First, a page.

Discipline for Broken Things
Accidents happen. But who pays for the broken stereo? There are many tough questions for parents to wrestle with.
Jerry and his wife left their normally responsible 10- and 11-year-old home alone for about an hour. But this time, the kids started roughhousing and ended up breaking an expensive piece of stereo equipment that would cost hundreds of dollars to fix.
Jerry and his wife reacted by taking away all the kids’ privileges, then told them they’d pray and think about it some more. That’s when Jerry wrote to us.
Jerry and his wife did something commendable: It’s okay to tell the kids you need more time to think and pray about something.
Now, parents know their own kids the best, so the best solution is to work together as a couple. These are general principles.
For starters, discipline works best as teaching rather than punishment. That’s difficult when a child has broken something, but taking away all privileges seems to lean more toward punishment then teaching. Ask yourself: what is my child learning through my response?
Remember: accidents happen. Sometimes they cost a few dollars, and sometimes a few thousand. But they’re still accidents. That doesn’t mean you let the kids off the hook, but consider responding with some negative consequences and also some positive learning experiences.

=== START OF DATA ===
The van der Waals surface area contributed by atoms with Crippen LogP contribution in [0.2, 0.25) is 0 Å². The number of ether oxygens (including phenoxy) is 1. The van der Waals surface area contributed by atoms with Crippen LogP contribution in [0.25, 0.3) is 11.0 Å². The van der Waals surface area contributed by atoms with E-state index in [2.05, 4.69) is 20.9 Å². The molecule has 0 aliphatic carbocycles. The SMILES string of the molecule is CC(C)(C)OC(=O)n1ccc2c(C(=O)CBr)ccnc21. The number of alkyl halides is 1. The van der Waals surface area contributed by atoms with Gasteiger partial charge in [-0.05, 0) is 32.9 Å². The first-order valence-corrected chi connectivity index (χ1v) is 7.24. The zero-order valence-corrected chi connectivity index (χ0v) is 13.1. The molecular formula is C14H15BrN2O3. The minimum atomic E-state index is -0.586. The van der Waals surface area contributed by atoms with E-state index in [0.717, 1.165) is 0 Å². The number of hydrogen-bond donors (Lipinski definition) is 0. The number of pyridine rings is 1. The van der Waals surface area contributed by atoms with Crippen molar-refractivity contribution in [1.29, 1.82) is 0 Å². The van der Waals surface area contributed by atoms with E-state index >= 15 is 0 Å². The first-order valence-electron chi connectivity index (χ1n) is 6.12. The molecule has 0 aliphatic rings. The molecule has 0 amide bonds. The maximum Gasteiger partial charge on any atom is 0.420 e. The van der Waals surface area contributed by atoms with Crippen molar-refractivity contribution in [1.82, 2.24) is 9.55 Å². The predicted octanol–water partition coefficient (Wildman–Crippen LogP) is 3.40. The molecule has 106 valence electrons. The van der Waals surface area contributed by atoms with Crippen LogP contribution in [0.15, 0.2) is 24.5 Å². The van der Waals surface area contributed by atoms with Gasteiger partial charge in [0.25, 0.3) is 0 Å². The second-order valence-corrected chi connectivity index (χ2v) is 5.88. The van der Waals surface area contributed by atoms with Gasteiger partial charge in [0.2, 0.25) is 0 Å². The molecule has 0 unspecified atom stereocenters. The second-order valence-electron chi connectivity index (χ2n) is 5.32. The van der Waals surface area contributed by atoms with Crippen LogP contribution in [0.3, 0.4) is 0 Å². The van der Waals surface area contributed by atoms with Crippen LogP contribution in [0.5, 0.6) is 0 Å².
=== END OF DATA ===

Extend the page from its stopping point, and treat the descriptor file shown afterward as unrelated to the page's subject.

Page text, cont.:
One good questions to ask is, how do you teach them responsibility through this? It seems a little much to force ten-year-olds to work for three years to raise $800. That isn’t a lesson, it’s an unfair burden that will weigh on you and them for a long time. A better solution might be to come up with a more reasonable amount that they can “earn” to help fix the stereo—by working odd jobs around the house or wherever they can to come up with the money.
Whatever approach you take, dad, it’s important that they see themselves as more important than any stuff you may own. I endorse discipline and punishment. But all the while, you must reinforce your unconditional love and acceptance of them as your children in good times and bad.
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